Rating: 5 stars out of 5
Damien is nine years old when his parents die. What should have been the worst moment of his life begins a journey shadowed by loneliness and pain. The night of a full moon, four years and seven foster homes later, Damien flees to the forest, desperate to escape everything.
Instead, he finds the Salgado pack, and the earth beneath his feet shifts. Damien has seen the Salgado children in his school: Koko, who is in his class, and Hakan, two years older and infinitely unreachable. Damien is suddenly introduced into a world that had only ever existed in his imagination, where there is magic in the forest and the moon. He meets creatures that look like monsters, but Damien knows that monsters have the same face as anybody else.
Over the years, Damien and Hakan grow closer. First, just as friends and foster brothers in the Salgado house, and then into something heated and breathless when Damien joins Hakan at college. Despite what he may yearn for in the darkest part of the night, Damien knows, deep down in that bruised and mealy part of his core, that he’s not good enough to be part of the Salgado family, their pack. He’s not worthy of calling Hakan his home.
Even though he knows in the end it’ll hurt him, he’ll hold onto this for as long as he can.
In This Iron Ground (Natural Magic #1) by Marina Vivancos is as hard a book to review as it was at times to read. It’s also a magical, beautifully written, moving, and literary novel. Full of unbelievable torture and pain and yet still manages to include flights of hope and passages of teenage normality and then flights of wooded spirituality. And all the time it’s flowing out from the wounded soul and form of Damien who ages throughout the story starting from the age of nine when he enters the foster system an orphan.
I wasn’t sure what to expect from that blurb but what I got was an almost epic exploration of Damien’s journey through life. We jump into Damien’s life with a harrowing look at the foster system. Then we and Damien plunge into hell when he is delivered into the horror of a foster home and its carers that will set a pattern for him for the next years that will have you wanting to scream. It’s here, listening to Damien’s “voice” as he suffers, withdraws, and internalizes the messages he’s hearing that the book becomes almost unbearable to read. The abuse he’s suffering during these chapters are the ones that warrants the notes at the bottom of this review. The damage done, not physically, but mentally and emotionally to Damien is such that he carries it with him through the story, not dealing with how much it has truly affected him until 3/4 of the way through.
But while he’s enduring this, mind you he’s only 13, there’s also hope in the form of a pack of shifters unlike any I’ve read about in other stories. Vivancos brings in a pack that is layered with a Earth religion, a spirituality you can feel amazingly, a pack family that comes forward to rescue, support, and finally welcome the human child. I won’t spoil how incredible a job the author has done with the Soldado pack but for me they became as alive as a walk in the woods. They breathed life and that made their connections to Damien even more magical.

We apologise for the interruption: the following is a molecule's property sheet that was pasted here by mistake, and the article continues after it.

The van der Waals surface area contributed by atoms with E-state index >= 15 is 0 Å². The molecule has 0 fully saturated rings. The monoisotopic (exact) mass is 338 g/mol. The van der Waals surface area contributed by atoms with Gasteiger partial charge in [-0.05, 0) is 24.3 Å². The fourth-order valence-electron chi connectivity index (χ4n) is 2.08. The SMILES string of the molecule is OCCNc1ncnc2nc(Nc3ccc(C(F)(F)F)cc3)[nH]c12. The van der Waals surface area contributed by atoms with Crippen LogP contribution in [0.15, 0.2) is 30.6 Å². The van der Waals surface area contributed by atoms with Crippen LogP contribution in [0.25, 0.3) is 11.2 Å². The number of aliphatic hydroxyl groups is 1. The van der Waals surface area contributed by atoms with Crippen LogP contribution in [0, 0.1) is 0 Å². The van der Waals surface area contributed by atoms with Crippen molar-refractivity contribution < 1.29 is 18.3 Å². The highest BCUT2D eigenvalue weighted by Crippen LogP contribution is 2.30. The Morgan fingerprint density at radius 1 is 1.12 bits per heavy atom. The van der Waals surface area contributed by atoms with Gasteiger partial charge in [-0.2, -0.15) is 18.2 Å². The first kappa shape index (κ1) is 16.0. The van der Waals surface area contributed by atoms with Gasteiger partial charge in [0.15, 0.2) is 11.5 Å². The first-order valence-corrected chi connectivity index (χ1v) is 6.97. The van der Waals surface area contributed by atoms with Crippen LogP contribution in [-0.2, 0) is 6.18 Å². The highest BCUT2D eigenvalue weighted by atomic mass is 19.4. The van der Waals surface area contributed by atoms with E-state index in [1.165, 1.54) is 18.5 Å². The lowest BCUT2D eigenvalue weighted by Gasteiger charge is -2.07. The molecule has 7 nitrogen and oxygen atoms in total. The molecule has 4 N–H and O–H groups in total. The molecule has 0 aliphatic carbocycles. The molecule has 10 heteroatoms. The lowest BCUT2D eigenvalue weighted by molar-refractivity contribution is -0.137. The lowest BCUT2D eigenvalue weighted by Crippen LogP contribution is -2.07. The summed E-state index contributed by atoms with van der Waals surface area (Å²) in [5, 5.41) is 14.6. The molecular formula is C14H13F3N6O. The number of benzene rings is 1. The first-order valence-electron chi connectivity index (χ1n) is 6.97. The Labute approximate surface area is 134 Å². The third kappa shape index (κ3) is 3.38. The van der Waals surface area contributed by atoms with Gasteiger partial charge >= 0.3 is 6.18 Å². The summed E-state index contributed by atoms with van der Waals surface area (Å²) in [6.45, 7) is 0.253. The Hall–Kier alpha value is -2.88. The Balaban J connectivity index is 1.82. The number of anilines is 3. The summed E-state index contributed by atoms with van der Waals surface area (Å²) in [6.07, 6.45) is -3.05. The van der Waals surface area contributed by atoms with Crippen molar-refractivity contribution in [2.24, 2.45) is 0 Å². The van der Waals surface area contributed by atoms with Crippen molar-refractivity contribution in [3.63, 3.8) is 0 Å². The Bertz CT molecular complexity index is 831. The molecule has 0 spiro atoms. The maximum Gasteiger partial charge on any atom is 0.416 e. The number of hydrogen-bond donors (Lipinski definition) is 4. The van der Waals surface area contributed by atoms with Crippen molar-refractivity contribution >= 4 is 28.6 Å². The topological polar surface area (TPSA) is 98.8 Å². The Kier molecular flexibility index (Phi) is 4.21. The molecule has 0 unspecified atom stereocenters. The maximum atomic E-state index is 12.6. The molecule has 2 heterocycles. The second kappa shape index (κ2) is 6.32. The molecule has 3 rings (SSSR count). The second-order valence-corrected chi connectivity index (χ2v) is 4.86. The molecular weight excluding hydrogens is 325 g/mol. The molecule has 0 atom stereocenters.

The book is broken up into two parts and yes at times is felt a little long as Damien and Hakan went off to college but this is still such a journey for Damien I can see why the author wanted to include each and every scene.Special details were giving to Damien’s emotional and mental health recovery which is an important element here. Damien could not recover from the horrific abuse he suffered on his own. He needed professional help, and with the gentle assistance of his friends, lover and pack, he gets the therapy he needs. Some of his session scenes make a powerful but quiet impact. It’s a responsible thing to do, in my mind, after reading all the scenes in the beginning, for the reader to see Damien finally emerging into hope and light.
Yes, I loved this story and the amazing characters in the pack. I see that the author is turning it into a series and can’t wait to see where it’s going next. I do recommend it but please do pay attention to the warnings below.
Cover art: Natasha Snow. That is a gorgeous cover by Natasha Snow. The mountains, woods, and wolves. Perfect.
Kindle Edition, 1st edition, 325 pages
Published September 3rd 2018
Series Natural Magic #1
CONTENT WARNING: This book contains themes of emotional and (nonsexual) physical child abuse and the subsequent emotional, cognitive, and behavioural impacts. Trigger warning also includes scene of suicide attempt by minor, physical and sexual child abuse.
This story contains sexually explicit scenes between consenting adults and is meant for an adult audience.